Olympic committee: Russia says athletes, fans exempt from anti-gay laws


LAUSANNE, Switzerland — The International Olympic Committee on Friday said it had received “assurances from the highest level” of the Russian government that athletes and spectators attending the the 2014 Winter Olympic games in Sochi are exempt from an anti-gay statue that outlaws “homosexual propaganda.”

The law, which was signed last month by Russian President Vladimir Putin, criminalizes public events that promote gay rights, as well as public displays of affection by same-sex couples, and has prompted calls for a boycott of the games by LGBT activists who warn it would be unsafe for gays to travel to Russia.

“As a sporting organization, what we can do is to continue to work to ensure that the Games can take place without discrimination against athletes, officials, spectators and the media,” the IOC said, in a statement. “To that end, the IOC has received assurances from the highest level of government in Russia that the legislation will not affect those attending or taking part in the Games.”

The committee said that the Olympic games should be “should be available to all regardless of race, sex or sexual orientation,” and that applies to spectators, officials, media and athletes.

“We would oppose in the strongest terms any move that would jeopardize this principle,” the committee said.

Russia has come under international criticism, including from the European Court of Human Rights, for its treatment of LGBT people.

LGBT foreigners, such as those visiting Russia for the Olympic games, could be fined, face arrest, or spend up to 15 days in jail, if found to be violating the anti-gay law.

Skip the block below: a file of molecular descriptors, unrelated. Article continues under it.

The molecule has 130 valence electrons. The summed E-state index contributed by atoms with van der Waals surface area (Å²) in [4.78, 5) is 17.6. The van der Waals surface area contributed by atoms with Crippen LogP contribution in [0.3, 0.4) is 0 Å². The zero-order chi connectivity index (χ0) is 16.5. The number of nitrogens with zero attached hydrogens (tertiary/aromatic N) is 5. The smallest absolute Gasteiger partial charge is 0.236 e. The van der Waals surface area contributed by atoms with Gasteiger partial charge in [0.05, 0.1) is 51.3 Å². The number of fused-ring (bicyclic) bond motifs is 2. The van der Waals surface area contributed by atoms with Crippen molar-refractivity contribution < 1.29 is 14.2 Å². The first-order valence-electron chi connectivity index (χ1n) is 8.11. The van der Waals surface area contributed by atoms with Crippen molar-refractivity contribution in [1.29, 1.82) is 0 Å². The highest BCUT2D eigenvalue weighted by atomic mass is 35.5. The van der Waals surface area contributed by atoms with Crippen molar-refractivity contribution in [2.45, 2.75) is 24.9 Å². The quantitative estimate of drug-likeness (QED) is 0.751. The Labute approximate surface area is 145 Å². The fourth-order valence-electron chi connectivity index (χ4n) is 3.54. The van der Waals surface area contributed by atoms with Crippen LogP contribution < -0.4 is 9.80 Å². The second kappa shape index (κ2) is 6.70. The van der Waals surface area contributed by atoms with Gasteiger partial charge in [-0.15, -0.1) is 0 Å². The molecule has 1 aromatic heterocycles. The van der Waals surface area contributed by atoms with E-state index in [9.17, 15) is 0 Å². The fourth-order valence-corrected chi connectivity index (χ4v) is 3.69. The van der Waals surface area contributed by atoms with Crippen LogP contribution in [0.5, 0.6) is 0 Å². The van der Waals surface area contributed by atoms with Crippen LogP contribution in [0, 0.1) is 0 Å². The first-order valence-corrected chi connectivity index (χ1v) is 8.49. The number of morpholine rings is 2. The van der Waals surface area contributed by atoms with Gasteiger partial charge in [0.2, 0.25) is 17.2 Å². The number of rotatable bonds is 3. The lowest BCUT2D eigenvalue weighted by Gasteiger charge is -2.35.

Earlier this week, openly gay actor and playwright Harvey Fierstein wrote in The New York Times that the Russian president had “declared war on homosexuals” and that “the world has mostly been silent.”

Nina Long, co-president of RUSA LGBT, a Russian-speaking LGBT organization based in New York, said last month that “LGBT people in Russia are scared, they live in fear, and we want people to be aware of this issue. If they feel strongly about human rights they should boycott the Olympics in Sochi.”

But, three-time U.S. men’s figure skating champion Johnny Weir, who is openly gay and slated to compete in his second Olympics next year, disagrees with a boycott.

Weir, whose husband Victor Voronov is Russian, said, “The fact that Russia is arresting my people, and openly hating a minority and violating human rights all over the place is heartbreaking and a travesty of international proportions.”

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“I respect the LGBT community full heartedly, but I implore the world not to boycott the Olympic Games because of Russia’s stance on LGBT rights, or lack thereof,” he said, in a statement. “I beg the gay athletes not to forget their missions and fight for a chance to dazzle the world.”

“Olympics are history, and they do not represent their host, they represent the world entire,” said Weir.

The Human Rights Campaign said Friday that “mere verbal assurances from the Russian government that foreigners will be exempt from their repressive laws are not enough.”

“The IOC must obtain ironclad written assurance from President Putin,” said HRC President Chad Griffin. “But more importantly, they should be advocating for the safety of all LGBT people in Russia, not simply those visiting for the Olympics. Rescinding this heinous law must be our collective goal.”

The Russian government did not issue a statement on Friday related to the Olympic committee’s announcement.

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